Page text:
File photo: She said prostitution was a lucrative form of organised crime in Cape Town.
File photo: She said prostitution was a lucrative form of organised crime in Cape Town.

Lesotho boys trafficked to Cape Town, says NGO

By Soyiso Maliti Time of article published Mar 5, 2017

Share this article:

Cape Town - A veteran politician, whose NGO helps sex workers and sex trafficking victims leave prostitution, says her organisation has reliably learnt from the UN that young boys are being trafficked from Lesotho to Cape Town for sex work.

Nozizwe Madlala-Routledge, former deputy minister in the defence and health ministries, revealed this to sister newspaper Weekend Argus as sexworkers commemorated International Sex Workers’ Day on Friday.

Furthermore, she said more than 250 women had visited Embrace Dignity’s offices in Woodstock over the past year, seeking support to leave prostitution.

“This has underlined our conviction that the solution lies in reforming the law on prostitution, a key component of commercial sexual exploitation, a driving force behind the huge growth in human trafficking,” Madlala-Routledge said.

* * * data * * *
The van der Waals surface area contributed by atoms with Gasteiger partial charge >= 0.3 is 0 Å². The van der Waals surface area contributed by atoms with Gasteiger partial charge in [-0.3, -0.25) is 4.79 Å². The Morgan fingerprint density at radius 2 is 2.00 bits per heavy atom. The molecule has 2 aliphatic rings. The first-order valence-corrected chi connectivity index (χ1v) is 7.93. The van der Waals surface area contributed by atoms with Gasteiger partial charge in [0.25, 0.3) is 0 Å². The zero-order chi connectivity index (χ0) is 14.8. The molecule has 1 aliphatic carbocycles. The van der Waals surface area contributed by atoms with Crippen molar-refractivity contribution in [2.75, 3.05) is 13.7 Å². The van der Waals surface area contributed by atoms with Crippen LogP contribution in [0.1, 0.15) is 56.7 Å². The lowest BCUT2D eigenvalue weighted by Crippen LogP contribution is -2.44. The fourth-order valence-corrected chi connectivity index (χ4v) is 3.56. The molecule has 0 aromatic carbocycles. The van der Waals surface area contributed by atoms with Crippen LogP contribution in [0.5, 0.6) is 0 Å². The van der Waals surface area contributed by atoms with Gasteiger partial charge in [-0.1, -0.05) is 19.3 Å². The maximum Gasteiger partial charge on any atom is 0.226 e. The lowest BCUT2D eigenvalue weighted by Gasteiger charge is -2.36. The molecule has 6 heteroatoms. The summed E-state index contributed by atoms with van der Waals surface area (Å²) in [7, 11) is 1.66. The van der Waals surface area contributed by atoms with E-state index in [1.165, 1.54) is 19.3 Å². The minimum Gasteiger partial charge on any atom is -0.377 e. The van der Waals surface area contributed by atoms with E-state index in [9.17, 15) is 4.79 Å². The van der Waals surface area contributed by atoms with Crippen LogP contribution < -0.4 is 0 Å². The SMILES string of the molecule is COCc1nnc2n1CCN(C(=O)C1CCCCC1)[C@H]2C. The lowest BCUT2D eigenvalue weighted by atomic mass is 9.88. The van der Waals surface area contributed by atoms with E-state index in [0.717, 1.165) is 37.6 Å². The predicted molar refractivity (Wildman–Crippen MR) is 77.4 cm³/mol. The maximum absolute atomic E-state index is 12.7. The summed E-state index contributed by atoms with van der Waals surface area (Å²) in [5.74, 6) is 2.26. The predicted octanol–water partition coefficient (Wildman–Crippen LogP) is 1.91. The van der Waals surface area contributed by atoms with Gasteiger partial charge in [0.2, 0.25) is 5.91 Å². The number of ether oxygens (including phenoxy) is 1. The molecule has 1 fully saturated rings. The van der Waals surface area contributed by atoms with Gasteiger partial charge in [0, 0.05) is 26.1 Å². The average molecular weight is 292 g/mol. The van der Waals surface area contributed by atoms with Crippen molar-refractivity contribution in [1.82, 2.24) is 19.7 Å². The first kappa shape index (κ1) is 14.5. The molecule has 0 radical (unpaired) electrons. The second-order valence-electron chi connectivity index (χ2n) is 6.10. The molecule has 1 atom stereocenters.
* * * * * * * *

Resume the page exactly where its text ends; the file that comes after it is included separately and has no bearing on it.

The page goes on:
She said prostitution was a lucrative form of organised crime in Cape Town.

“It thrives in conditions of gender inequality, poverty and gender-based violence.”

Madlala-Routledge said the current legal framework criminalised and stigmatised women who end up in prostitution as a result of vulnerability and limited options.

“Prostitution is inherently harmful and exit is extremely difficult without support,” she said.

“Cape Town, like other large cities, particularly near major trucking highways and our porous borders, has seen a ballooning of the sex trade, which fuels trafficking and prostitution.

“A large number of the women who have come to us for help came to Cape Town hoping for a better life.

“Some of the women and men who have come on our programme have been trafficked into Cape Town from neighbouring countries, for example Zimbabwe and Mozambique,” Madlala-Routledge said

She added that the majority of the survivors in their programme were addicted to drugs.

Prostitution often went with mental and physical trauma, alcohol and drug abuse, dissociation, HIV and other STIs and TB.

“Most suffer isolation from their families and communities as a result of the subsequent stigma.” “Life expectancy among prostituted people is considerably lower than the population average.”

Madlala-Routledge said Embrace Dignity had made submissions to Parliament’s petitions committee to look at issues, including police brutality, affecting prostitutes.

Weekend Argus

Share this article: